Iberville Apartments Mailer 121 Royal – NPP Letter Final Draft121 Royal – NPP Letter Final... read more
Excellent article on the Neighborhood Participation Process “[CPC Executive Director, Robert] Rivers said. ‘I think the best advocate for the neighbors are the neighbors themselves.'” Source: The people have a hard time being heard in New Orleans Master Plan... read more
Yesterday, by a 5-2 vote, the New Orleans City Council voted to approve a motion that would allow the construction of a high-rise in the French Quarter.
The election for Senate District 4, which includes the French Quarter, is Saturday, October 24. Two major candidates are running to replace Sen. Ed Murray, who is term-limited out. This election is critical: the winner will represent the French Quarter our as our state senator for the next 6 years. Vieux Carré Property Owners, Residents and Associates (VCPORA), and French Quarter Citizens (French Quarter Citizens) interviewed candidates Wesley Bishop and Erich Caulfield to discuss their views on issues important to the French Quarter.
Crime is at the top of the list when it comes to concerns for the French Quarter, and that is true for residents, workers, businesses and visitors. Thanks to the French Quarter Task Force and the presence of Louisiana State Police, our neighborhood has been made safer. The proceeds of the 0.2495% tax – approximately $2M annually – will ensure the continuation of these vital services.
In its report, the City Planning Commission staff notes that, “The request for a waiver simply results from the developer’s desire to not comply with the height limit…”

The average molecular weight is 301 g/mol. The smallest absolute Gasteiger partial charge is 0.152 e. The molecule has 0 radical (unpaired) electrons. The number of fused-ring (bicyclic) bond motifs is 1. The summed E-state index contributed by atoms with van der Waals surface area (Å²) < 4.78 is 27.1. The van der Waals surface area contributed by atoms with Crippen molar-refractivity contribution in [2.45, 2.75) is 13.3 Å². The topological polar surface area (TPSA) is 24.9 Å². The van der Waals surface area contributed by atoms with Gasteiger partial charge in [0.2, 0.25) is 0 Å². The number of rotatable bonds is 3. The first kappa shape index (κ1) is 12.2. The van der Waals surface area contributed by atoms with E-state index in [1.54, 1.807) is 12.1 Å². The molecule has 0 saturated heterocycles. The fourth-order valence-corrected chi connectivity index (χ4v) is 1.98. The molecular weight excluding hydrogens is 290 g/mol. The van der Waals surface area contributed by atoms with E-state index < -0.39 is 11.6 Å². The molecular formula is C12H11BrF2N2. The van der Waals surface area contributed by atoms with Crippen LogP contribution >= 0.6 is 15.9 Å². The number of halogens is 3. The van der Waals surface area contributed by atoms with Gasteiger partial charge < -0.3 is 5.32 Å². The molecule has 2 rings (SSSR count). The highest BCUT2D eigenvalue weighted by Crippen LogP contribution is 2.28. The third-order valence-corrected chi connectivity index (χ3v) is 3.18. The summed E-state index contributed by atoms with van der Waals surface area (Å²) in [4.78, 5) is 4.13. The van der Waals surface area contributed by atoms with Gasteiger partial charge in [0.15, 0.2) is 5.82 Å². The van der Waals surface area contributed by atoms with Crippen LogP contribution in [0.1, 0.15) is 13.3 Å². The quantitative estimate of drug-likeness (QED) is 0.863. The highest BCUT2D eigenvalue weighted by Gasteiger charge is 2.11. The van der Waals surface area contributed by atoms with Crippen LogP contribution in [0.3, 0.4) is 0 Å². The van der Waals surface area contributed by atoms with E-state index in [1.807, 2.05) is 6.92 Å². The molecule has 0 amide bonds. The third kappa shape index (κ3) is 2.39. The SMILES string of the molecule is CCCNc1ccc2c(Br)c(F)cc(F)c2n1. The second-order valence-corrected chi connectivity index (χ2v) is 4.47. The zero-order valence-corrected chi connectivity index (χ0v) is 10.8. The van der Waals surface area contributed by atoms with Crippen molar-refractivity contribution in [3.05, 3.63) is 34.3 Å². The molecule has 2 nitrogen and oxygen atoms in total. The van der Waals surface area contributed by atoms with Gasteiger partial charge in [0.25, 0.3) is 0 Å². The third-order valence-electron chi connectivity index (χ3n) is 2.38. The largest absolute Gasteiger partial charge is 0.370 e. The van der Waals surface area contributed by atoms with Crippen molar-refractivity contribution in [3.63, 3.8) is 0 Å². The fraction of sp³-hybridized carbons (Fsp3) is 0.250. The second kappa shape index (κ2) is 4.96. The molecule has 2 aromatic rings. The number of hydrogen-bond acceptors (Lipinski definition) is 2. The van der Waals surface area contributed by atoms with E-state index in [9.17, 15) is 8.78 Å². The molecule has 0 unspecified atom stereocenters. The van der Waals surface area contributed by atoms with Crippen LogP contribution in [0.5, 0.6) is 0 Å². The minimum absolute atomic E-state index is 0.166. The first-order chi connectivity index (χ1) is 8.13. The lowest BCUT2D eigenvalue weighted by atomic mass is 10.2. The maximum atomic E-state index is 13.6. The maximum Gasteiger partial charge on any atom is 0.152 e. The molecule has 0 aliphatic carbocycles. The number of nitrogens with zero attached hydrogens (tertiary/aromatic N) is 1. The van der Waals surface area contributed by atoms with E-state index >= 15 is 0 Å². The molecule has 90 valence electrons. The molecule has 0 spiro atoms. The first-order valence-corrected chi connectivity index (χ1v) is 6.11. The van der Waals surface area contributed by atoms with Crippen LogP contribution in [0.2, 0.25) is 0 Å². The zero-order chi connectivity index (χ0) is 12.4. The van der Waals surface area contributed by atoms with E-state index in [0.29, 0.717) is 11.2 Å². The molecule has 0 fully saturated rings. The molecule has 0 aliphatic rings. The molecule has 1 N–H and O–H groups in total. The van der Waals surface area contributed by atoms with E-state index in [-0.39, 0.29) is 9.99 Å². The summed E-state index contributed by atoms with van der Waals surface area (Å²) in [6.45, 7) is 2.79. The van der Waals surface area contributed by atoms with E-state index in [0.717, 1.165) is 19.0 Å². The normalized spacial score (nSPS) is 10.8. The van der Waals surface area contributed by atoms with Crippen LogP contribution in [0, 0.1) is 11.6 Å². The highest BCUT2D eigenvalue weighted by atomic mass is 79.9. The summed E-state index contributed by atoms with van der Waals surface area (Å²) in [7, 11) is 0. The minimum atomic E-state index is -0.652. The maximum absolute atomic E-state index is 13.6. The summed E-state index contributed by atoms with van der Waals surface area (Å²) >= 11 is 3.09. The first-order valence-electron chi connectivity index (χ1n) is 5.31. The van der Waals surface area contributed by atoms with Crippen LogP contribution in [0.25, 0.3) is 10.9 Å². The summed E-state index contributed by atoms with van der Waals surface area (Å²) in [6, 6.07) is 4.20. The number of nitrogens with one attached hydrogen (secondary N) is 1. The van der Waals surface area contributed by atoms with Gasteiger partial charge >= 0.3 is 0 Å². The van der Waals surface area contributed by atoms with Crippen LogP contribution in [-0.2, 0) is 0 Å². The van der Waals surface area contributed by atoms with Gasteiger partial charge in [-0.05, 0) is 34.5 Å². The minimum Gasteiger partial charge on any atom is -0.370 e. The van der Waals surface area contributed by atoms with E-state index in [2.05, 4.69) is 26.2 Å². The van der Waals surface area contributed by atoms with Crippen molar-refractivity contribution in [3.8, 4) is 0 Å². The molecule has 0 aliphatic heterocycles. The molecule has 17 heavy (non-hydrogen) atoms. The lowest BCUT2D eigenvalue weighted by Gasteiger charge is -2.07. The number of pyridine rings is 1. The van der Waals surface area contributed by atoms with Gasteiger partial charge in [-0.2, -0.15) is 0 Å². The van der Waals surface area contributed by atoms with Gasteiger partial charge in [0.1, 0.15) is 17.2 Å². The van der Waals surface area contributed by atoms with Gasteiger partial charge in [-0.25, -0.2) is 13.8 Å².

Tickets are on sale now! Join us for a wonderful night at the Napoleon House.
Despite the passage of an ordinance to further limit the intrusion of oversized vehicles into our small scale, 19th century neighborhood, stuff like this keeps happening. Good rules are just the beginning – enforcement is necessary to make the rules... read more
Tuesday, June 23rd’s marathon City Planning Commission meeting agenda tackled the 11 amendments that were introduced, but voted on, by the City Council at their May 14 meeting. Several of these amendments, all authored by District C Council member Nadine Ramsey, were of vital interest to the French Quarter, including those that would : Allow the sale of package liquor at restaurants Allow live entertainment in French Quarter restaurants and alter the permitted uses in the VCS zones (essentially the French Market, the Jax Brewery buildings, and the riverfront surface parking lots) to permit entertainment in restaurants there. Delete a provision requiring that entertainment venues keep doors and windows closed, and allow live and recorded entertainment in French Quarter courtyards The big takeaway from Tuesday’s meeting is that CM Ramsey’s amendments would have grave consequences for neighborhoods, particularly the amendment that would allow open doors and windows at entertainment venues and permit entertainment in French Quarter courtyards until 2 a.m. Given the dense, mixed-use built environment of the Vieux Carre, such a provision would undoubtedly have severe and negative impacts on nearby uses, both residential and business. A number of speakers voiced concerns about the effects of such a drastic change to French Quarter zoning, including Mamie Gasperecz, director of the Hermann-Grima Historic House Museum on St. Louis Street, whose courtyard abuts several Bourbon Street establishments. She stated that the museum’s children’s and educational programming, which includes art, drama, geography, book clubs, archaeology, math, science, history, architecture, camps, Boy and Girl Scout badge programs, and more, would not exist if courtyards are allowed to have entertainment. And in a... read more